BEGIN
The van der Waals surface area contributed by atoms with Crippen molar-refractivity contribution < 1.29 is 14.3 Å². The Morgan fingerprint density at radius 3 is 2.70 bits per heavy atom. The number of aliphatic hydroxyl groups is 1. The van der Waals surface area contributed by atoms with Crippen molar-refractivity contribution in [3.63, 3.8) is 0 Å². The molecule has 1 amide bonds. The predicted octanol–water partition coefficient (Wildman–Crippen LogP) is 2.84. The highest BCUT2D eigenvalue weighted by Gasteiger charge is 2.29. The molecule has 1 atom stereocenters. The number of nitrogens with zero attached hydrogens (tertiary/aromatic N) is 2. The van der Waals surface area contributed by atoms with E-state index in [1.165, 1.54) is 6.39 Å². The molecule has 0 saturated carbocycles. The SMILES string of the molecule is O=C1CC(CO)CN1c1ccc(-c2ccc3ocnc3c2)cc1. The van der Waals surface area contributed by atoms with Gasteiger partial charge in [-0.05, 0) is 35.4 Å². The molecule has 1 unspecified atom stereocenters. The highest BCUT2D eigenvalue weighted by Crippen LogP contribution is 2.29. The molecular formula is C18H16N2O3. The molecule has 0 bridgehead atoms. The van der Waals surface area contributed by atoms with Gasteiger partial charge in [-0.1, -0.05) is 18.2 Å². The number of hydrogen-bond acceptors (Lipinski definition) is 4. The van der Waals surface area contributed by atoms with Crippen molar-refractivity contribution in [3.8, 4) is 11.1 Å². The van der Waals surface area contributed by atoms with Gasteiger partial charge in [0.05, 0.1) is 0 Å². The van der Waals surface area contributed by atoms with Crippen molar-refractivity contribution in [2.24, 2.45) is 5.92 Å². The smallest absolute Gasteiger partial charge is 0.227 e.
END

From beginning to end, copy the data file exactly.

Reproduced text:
The van der Waals surface area contributed by atoms with Crippen molar-refractivity contribution < 1.29 is 14.3 Å². The Morgan fingerprint density at radius 3 is 2.70 bits per heavy atom. The number of aliphatic hydroxyl groups is 1. The van der Waals surface area contributed by atoms with Crippen molar-refractivity contribution in [3.63, 3.8) is 0 Å². The molecule has 1 amide bonds. The predicted octanol–water partition coefficient (Wildman–Crippen LogP) is 2.84. The highest BCUT2D eigenvalue weighted by Gasteiger charge is 2.29. The molecule has 1 atom stereocenters. The number of nitrogens with zero attached hydrogens (tertiary/aromatic N) is 2. The van der Waals surface area contributed by atoms with E-state index in [1.165, 1.54) is 6.39 Å². The molecule has 0 saturated carbocycles. The SMILES string of the molecule is O=C1CC(CO)CN1c1ccc(-c2ccc3ocnc3c2)cc1. The van der Waals surface area contributed by atoms with Gasteiger partial charge in [-0.05, 0) is 35.4 Å². The molecule has 1 unspecified atom stereocenters. The highest BCUT2D eigenvalue weighted by Crippen LogP contribution is 2.29. The molecular formula is C18H16N2O3. The molecule has 0 bridgehead atoms. The van der Waals surface area contributed by atoms with Gasteiger partial charge in [-0.1, -0.05) is 18.2 Å². The number of hydrogen-bond acceptors (Lipinski definition) is 4. The van der Waals surface area contributed by atoms with Crippen molar-refractivity contribution in [3.8, 4) is 11.1 Å². The van der Waals surface area contributed by atoms with Gasteiger partial charge in [0.05, 0.1) is 0 Å². The van der Waals surface area contributed by atoms with Crippen molar-refractivity contribution in [2.24, 2.45) is 5.92 Å². The smallest absolute Gasteiger partial charge is 0.227 e.